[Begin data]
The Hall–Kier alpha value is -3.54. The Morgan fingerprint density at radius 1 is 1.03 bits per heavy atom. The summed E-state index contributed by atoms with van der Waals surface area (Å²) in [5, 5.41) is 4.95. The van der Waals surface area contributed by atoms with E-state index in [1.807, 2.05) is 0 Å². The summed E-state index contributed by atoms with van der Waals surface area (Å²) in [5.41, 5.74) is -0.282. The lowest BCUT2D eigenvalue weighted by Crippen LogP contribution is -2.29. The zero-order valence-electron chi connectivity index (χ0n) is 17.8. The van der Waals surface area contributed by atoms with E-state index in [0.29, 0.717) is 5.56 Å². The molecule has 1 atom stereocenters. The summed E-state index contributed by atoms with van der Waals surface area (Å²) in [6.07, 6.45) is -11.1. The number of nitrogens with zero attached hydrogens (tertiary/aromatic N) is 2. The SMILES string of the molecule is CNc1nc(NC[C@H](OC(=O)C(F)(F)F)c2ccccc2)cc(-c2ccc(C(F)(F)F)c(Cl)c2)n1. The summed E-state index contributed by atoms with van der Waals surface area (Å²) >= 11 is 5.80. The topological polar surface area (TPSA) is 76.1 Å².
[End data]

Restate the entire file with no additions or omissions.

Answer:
The Hall–Kier alpha value is -3.54. The Morgan fingerprint density at radius 1 is 1.03 bits per heavy atom. The summed E-state index contributed by atoms with van der Waals surface area (Å²) in [5, 5.41) is 4.95. The van der Waals surface area contributed by atoms with E-state index in [1.807, 2.05) is 0 Å². The summed E-state index contributed by atoms with van der Waals surface area (Å²) in [5.41, 5.74) is -0.282. The lowest BCUT2D eigenvalue weighted by Crippen LogP contribution is -2.29. The zero-order valence-electron chi connectivity index (χ0n) is 17.8. The van der Waals surface area contributed by atoms with E-state index in [0.29, 0.717) is 5.56 Å². The molecule has 1 atom stereocenters. The summed E-state index contributed by atoms with van der Waals surface area (Å²) in [6.07, 6.45) is -11.1. The number of nitrogens with zero attached hydrogens (tertiary/aromatic N) is 2. The SMILES string of the molecule is CNc1nc(NC[C@H](OC(=O)C(F)(F)F)c2ccccc2)cc(-c2ccc(C(F)(F)F)c(Cl)c2)n1. The summed E-state index contributed by atoms with van der Waals surface area (Å²) >= 11 is 5.80. The topological polar surface area (TPSA) is 76.1 Å².